There is always much to celebrate at the end of the year. REMONDIS is, for example, celebrating sixty years of plastics recycling at RE PLANO and, of course, that you – our custom-ers, friends, partners and employees – have remained loyal to us throughout the year. Together, day by day, we can help make the world that little bit more sustainable.
    We would like to thank you for your great support and collab-oration over the last twelve months and wish you a Merry Christmas and a happy, healthy and successful New Year.


    Ludger Rethmann

Focusing on industrial waste

With environmental awareness continuously growing in the People‘s Republic of China, REMONDIS has gradually been expanding its business commitments in this emerging Asian market. Priority here has been on transferring its know-how and setting up sufficient plant capacities – primarily for industrial waste as well as recycling and end-of-pipe solutions.

Environmental protection is becoming increasingly important

For years now, China’s economy has enjoyed a rate of growth that is far beyond the average. And, even if this growth has lost some of its momentum, the economy is still expanding much faster than in other countries. This development has led to improved living standards across the country which in turn is resulting in an ever increasing number of Chinese people expecting more to be done to protect the environment. For the third time running, therefore, the Chin-ese government has put environmental issues at the top of its list of priorities in its 5-year plan and indicated that it will be investing more money in this area.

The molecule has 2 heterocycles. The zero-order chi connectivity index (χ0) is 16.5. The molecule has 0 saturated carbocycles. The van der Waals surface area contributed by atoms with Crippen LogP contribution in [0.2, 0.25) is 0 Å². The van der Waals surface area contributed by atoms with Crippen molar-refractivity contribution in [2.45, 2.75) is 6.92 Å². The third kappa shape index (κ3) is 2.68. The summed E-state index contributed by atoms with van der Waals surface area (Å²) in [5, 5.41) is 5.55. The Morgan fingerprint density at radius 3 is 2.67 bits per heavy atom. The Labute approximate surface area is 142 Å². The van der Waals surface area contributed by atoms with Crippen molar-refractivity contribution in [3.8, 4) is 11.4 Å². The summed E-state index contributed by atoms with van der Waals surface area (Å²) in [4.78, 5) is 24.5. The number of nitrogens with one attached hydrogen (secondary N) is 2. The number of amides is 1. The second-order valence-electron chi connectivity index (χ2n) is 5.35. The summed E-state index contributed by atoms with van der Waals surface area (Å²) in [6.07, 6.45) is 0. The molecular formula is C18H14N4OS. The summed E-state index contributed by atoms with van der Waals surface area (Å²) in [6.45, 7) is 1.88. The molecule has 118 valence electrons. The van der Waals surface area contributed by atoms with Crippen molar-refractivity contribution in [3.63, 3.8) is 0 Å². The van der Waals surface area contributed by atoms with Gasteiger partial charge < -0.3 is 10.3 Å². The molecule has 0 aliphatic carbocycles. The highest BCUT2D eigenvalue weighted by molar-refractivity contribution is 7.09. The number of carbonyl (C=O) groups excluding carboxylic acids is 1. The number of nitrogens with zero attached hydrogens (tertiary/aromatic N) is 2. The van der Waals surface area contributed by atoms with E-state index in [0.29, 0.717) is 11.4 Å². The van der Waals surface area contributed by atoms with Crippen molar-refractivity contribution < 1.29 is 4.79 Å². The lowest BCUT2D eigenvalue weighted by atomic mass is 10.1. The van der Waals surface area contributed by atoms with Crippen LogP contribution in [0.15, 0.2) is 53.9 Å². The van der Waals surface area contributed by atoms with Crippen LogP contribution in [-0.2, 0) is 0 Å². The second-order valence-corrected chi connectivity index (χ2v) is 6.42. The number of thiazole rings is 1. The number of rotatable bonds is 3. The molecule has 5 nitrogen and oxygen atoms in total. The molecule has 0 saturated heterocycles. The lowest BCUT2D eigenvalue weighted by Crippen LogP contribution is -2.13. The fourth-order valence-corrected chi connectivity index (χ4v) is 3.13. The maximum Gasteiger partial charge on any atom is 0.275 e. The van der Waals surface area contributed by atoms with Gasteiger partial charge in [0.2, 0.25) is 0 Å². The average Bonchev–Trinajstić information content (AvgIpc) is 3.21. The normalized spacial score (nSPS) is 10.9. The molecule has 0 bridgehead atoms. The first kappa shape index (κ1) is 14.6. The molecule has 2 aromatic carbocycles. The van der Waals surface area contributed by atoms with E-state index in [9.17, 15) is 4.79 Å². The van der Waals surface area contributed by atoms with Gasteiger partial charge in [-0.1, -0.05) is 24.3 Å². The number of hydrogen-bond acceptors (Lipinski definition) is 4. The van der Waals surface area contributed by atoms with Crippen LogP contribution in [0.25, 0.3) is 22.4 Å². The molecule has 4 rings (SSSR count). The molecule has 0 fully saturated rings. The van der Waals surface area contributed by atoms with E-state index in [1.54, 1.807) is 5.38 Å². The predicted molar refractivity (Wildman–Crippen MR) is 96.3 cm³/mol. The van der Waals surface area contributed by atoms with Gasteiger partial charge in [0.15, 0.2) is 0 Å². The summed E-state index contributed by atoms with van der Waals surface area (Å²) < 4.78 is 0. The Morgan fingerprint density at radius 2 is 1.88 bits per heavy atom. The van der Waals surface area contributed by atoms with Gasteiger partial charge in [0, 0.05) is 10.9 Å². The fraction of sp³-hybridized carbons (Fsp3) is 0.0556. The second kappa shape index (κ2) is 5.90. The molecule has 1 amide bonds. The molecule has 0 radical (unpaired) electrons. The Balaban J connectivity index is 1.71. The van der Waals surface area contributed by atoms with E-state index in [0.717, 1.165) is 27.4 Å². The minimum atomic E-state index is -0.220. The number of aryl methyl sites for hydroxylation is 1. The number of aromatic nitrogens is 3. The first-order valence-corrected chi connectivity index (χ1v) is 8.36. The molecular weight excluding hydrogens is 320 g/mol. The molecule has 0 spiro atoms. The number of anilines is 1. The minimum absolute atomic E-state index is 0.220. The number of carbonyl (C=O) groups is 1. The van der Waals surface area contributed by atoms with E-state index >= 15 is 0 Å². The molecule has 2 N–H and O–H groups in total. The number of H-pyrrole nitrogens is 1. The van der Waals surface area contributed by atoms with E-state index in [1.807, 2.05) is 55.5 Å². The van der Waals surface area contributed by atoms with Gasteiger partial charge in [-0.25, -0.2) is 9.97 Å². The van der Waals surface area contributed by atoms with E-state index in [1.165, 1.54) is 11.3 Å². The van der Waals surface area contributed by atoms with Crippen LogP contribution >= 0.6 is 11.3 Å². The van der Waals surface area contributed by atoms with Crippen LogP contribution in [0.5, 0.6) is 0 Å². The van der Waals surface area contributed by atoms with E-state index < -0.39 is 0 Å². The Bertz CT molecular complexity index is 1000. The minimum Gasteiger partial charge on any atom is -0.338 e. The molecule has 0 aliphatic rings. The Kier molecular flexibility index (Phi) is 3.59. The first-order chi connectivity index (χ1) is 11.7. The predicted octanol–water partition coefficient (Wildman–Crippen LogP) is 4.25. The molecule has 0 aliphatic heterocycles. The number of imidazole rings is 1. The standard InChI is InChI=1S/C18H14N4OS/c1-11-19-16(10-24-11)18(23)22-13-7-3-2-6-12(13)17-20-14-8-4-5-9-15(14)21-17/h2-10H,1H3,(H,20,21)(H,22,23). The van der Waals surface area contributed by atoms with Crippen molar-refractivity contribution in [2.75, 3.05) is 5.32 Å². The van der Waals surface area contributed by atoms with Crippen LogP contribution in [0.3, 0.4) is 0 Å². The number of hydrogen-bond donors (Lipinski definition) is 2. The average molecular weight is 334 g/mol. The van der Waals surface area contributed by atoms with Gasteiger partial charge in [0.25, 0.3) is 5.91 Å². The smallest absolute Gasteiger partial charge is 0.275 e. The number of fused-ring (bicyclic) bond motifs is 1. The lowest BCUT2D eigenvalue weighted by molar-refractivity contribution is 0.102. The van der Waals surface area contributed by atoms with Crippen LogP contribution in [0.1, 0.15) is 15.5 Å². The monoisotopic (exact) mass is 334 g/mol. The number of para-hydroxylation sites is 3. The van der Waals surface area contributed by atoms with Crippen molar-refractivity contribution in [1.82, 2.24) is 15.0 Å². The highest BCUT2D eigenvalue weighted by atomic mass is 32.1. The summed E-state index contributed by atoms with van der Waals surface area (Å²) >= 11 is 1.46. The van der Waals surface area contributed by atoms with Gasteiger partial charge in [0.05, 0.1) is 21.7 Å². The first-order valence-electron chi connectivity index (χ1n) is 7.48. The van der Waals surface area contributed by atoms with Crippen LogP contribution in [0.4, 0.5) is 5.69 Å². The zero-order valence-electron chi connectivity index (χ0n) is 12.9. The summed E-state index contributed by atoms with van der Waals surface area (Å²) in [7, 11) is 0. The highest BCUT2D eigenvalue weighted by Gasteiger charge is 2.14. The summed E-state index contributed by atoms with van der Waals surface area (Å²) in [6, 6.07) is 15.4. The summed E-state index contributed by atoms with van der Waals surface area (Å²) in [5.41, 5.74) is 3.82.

In principle, there are two main sectors in China: the public sector (dominated for the most part by the State) and the industrial sector. Since entering the market in 2009, REMONDIS has focused its Chinese operations on providing professional solutions for treating industrial waste. The problem here is that whilst there are sufficient rules and regulations, the infrastructure needed to fulfil them is not in place yet. The country not only has too few recycling facilities, it also lacks hazardous waste incineration plants and landfills.

Providing experience and know-how

Right from the very start, REMONDIS’ intention has been to transfer its know-how to China. The company believes it has two main tasks here. On the one hand, it aims to provide the Government and its representatives with professional advice – for example on modern recycling techniques and the advantages of setting up smart schemes that enable waste to be collected separately. On the other, REMONDIS offers tangible support, planning and building plants and facilities.